Sex hormones and sex-typed personality traits In addition to biological sex, two recent studies have suggested that variations in circulating levels of sex hormones and masculine versus feminine personality traits also modulate emotion processing. Krug et al. [37] examined event-related potentials elicited in women by sexually arousing pictures, pictures of infants, and emotional neutral pictures, and found that the late positive component occurring 550-600 ms post-stimulus was increased for sexually arousing stimuli during the ovulatory phase of the menstrual cycle, when levels of estrogen, testosterone, and lutenizing hormone were highest. A behavioral study [38] found that individual differences on a measure of masculinity/femininity predicted retrieval of central versus peripheral information in an emotional memory task, whereas biological sex itself was not predictive. Further investigation is needed to assess the relative contributions of circulating hormones and sex-typed personality traits to the sex differences reviewed here. Current Opinion in Neurobiology 2004, 14:233–238

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Brain activation differences as a function of genotype Individual differences in emotionality can be characterized in terms of genetic variation. For example, Lesch et al. [39] found that allelic variation in the promoter region of the 5-HT transporter (5-HTT) gene was associated with varying levels of neuroticism, such that individuals who carry one or two copies of the short (‘s’) allele had significantly higher neuroticism scores than those who were homozygous for the long (‘l’) allele. The functional difference between the two variants is that individuals who carry one or two copies of the s-allele have higher levels of synaptic serotonin than those who carry none. In a pioneering study, Hariri et al. [40] found that these subtle genetic variations scale up to differences in brain activation in the processing of emotional stimuli. Participants in an fMRI study were genotyped for the 5-HTT polymorphism and engaged in two matching tasks. One involved pictures of emotional (fearful and angry) facial expressions, the other was a control task involving simple shapes. Participants who carried the s-allele exhibited significantly greater amygdala activation in the emotional condition than those who were homozygous for the l-allele (Figure 1). Remarkably, this observation was based on two independent samples of 14 participants each, whereas association studies using behavioral measures often require several dozen or even hundreds of subjects to attain significance. Two independent groups have now replicated the original finding

% BOLD fMRI signal change

Figure 1

1.2 1.1 1 0.9 0.8 0.7 0.6 0.5 0.4 0.3 0.2 0.1 0 –0.1 –0.2 –0.3 –0.4 –0.5

‘l’ group ‘s’ group 5-HTT genotype Current Opinion in Neurobiology

Right amygdala activation in response to an emotion task (facial affect matching), relative to a sensorimotor control task (shape matching). Scatterplot shows individual activations for 14 participants who carried at least one copy of the s-allele (‘s group’) and 14 participants who carried only the l-allele (‘l group’) [40]. Current Opinion in Neurobiology 2004, 14:233–238

(AR Hariri, pers comm). In addition, Hariri and coworkers have replicated their earlier report with a third and larger sample [41].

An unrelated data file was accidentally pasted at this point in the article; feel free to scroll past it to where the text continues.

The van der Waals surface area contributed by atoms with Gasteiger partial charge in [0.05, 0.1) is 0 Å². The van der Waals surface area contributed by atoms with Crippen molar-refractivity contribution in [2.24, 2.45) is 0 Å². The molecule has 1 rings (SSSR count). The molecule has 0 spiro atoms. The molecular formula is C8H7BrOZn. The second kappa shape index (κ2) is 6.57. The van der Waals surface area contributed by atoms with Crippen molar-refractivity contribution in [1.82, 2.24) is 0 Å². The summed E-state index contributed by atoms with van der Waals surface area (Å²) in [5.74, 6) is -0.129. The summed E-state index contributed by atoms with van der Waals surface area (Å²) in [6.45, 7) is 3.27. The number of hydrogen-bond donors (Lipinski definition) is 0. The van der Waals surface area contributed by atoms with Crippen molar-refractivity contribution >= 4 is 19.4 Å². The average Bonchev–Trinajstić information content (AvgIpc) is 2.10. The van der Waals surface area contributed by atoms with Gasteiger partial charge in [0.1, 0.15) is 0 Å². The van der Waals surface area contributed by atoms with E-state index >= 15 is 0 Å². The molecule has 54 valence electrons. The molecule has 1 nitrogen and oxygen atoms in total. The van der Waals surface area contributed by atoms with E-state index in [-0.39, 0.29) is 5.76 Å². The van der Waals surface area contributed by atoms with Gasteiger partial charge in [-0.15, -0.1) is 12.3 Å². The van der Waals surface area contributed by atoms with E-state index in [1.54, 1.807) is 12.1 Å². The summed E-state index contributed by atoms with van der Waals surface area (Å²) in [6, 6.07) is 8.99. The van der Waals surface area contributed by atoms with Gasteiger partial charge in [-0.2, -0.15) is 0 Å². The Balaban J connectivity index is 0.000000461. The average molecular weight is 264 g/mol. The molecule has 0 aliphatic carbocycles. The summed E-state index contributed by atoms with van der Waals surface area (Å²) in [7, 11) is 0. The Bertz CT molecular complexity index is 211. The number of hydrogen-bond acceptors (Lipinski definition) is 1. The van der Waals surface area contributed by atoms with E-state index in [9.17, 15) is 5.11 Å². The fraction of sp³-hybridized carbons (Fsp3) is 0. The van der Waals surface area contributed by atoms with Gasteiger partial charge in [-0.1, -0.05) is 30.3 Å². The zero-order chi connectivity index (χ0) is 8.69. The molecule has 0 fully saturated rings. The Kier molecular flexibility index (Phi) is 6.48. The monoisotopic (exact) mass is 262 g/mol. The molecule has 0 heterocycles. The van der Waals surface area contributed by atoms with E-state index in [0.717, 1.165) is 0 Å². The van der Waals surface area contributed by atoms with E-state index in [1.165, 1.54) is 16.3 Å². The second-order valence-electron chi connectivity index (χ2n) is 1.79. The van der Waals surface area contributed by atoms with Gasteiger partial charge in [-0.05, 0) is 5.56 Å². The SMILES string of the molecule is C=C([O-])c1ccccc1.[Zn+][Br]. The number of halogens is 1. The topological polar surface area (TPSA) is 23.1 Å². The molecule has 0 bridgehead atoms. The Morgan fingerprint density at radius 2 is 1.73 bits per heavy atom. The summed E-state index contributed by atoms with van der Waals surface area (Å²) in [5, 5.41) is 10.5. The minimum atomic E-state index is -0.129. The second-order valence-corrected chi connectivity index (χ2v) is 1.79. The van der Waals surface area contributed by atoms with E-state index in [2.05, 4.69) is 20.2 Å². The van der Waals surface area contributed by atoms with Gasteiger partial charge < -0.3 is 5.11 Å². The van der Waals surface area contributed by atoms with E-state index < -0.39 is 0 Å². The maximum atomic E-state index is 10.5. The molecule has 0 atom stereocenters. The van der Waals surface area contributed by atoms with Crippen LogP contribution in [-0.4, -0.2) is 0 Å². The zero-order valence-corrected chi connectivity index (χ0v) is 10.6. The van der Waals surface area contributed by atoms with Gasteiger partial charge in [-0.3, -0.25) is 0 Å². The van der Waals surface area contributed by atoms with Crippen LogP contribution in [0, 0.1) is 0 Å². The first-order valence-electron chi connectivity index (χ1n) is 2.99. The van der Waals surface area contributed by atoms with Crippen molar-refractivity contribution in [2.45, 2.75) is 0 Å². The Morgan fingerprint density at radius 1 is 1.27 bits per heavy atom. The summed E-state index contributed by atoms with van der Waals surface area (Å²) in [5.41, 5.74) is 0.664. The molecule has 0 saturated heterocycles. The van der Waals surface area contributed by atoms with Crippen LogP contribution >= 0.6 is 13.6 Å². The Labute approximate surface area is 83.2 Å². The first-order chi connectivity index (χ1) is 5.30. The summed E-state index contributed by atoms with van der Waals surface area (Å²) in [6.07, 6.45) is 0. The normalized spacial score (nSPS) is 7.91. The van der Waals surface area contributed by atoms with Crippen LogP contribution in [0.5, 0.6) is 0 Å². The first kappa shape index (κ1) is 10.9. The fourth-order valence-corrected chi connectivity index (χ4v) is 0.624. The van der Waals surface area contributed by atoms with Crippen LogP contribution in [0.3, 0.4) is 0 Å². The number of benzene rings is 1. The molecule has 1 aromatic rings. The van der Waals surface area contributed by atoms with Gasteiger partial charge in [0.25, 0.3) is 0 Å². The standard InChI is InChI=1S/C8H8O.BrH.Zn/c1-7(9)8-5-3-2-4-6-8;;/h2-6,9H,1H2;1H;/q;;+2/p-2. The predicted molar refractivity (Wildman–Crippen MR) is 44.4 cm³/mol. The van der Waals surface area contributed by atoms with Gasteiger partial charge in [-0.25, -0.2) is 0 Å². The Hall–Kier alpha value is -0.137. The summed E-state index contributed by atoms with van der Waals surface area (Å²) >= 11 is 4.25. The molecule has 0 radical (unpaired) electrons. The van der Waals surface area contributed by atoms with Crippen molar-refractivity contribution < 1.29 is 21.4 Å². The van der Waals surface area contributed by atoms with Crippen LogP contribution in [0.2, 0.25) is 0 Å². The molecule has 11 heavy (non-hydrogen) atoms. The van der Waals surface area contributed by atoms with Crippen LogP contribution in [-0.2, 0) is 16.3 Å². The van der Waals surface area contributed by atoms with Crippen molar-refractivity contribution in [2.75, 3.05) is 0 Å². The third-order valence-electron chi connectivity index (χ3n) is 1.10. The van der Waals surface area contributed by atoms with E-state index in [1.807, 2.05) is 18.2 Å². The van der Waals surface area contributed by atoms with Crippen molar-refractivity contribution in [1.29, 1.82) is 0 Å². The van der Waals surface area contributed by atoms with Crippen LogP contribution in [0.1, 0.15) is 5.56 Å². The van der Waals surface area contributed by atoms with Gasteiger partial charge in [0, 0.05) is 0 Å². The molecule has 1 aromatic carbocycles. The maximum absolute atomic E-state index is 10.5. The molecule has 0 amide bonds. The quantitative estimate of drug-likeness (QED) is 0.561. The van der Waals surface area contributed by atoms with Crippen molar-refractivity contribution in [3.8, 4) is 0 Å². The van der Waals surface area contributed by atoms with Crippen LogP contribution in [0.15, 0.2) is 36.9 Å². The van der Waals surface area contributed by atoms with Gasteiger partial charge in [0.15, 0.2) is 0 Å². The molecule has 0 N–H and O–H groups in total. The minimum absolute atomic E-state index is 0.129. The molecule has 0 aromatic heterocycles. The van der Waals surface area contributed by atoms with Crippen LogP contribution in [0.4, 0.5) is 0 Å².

Conclusions Regional brain activity associated with emotion processing can be influenced by a range of individual differences, including differences in personality, dispositional affect, biological sex, and genotype. Studies of correlations between individual differences and brain activity have begun to characterize how individual differences modulate basic mechanisms of emotional response and emotional memory. A common theme across the studies reviewed here is the complementary nature of the group-average and individual-differences approaches. The interpretation of regional correlations between brain activity and specific individual difference measures is guided by studies of group-average characteristics that have laid the groundwork of functional linkages between brain structures and aspects of emotion processing. Although important insights into the neurobiological basis of individual differences in emotion processing have already been achieved, investigation of such differences is still at an early stage. In several domains of individual differences, only a handful of studies to date have focused on these issues, and conclusions must necessarily be provisional. However, in each domain reviewed, studies have demonstrated that important neurobiological correlates of individual differences on emotion processing can be observed, despite small sample sizes and other factors that would tend to obscure such relationships. A crucial question for future studies will be to determine what aspects of emotion processing are relatively invariant across individuals versus those that are modulated by individual differences. In addition, future studies should explore the potential for interactions between the individual difference factors considered independently here, such as interactions between personality and sex differences. The studies reviewed here demonstrate both the viability and the promise of approaches that acknowledge the importance of human individuality in the domain of emotion, consistent with the growing awareness of the importance of individual differences throughout cognitive neuroscience.

Update Singer et al. [42] recently reported a particularly interesting individual difference in brain activation related to empathy for pain experienced by others. Women who were more empathic (as measured by psychological tests) showed greater fMRI activation in brain regions involved in the affective experience of pain than less empathic women when viewing signals indicating that a loved one was in pain.

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40. Hariri AR, Mattay VS, Tessitore A, Kolachana B, Fera F, Goldman D,  Egan MF, Weinberger DR: Serotonin transporter genetic variation and the response of the human amygdala. Science 2002, 297:400-403. This was the first imaging study to characterize group differences in brain activation levels during a cognitive task as a function of genotypic variation, linking systems neuroscience with molecular genetics. 41. Hariri AR, Munoz KE, Kolachana BS, Goldsmith DR, Mattay VS, Goldberg T, Egan MF, Weinberger DF: Genetically driven variation in serotonergic neurotransmission alters amygdala reactivity associated with fearful temperament [abstract]. Soc Neurosci Abstr 2003, 663:2. 42. Singer T, Seymour B, O’Doherty J, Kaube H, Dolan RJ, Frith CD:  Empathy for pain involves the affective but not sensory components of pain. Science 2004, 303:1157-1161. This study used fMRI to characterize brain regions activated by empathy for a pain experienced by a loved one, and compared these regions to those activated by self-experienced pain. Empathy for another’s pain recruited only regions linked to the affective qualities of pain and not the sensory qualities of pain. Importantly, the level of activation in these regions representing the affective qualities of pain (anterior cingulate cortex and insula) was highly correlated with individual differences in empathy, as measured by psychological tests. More empathic individuals showed greater activation in these regions while they viewed a signal indicating that a loved one was experiencing pain.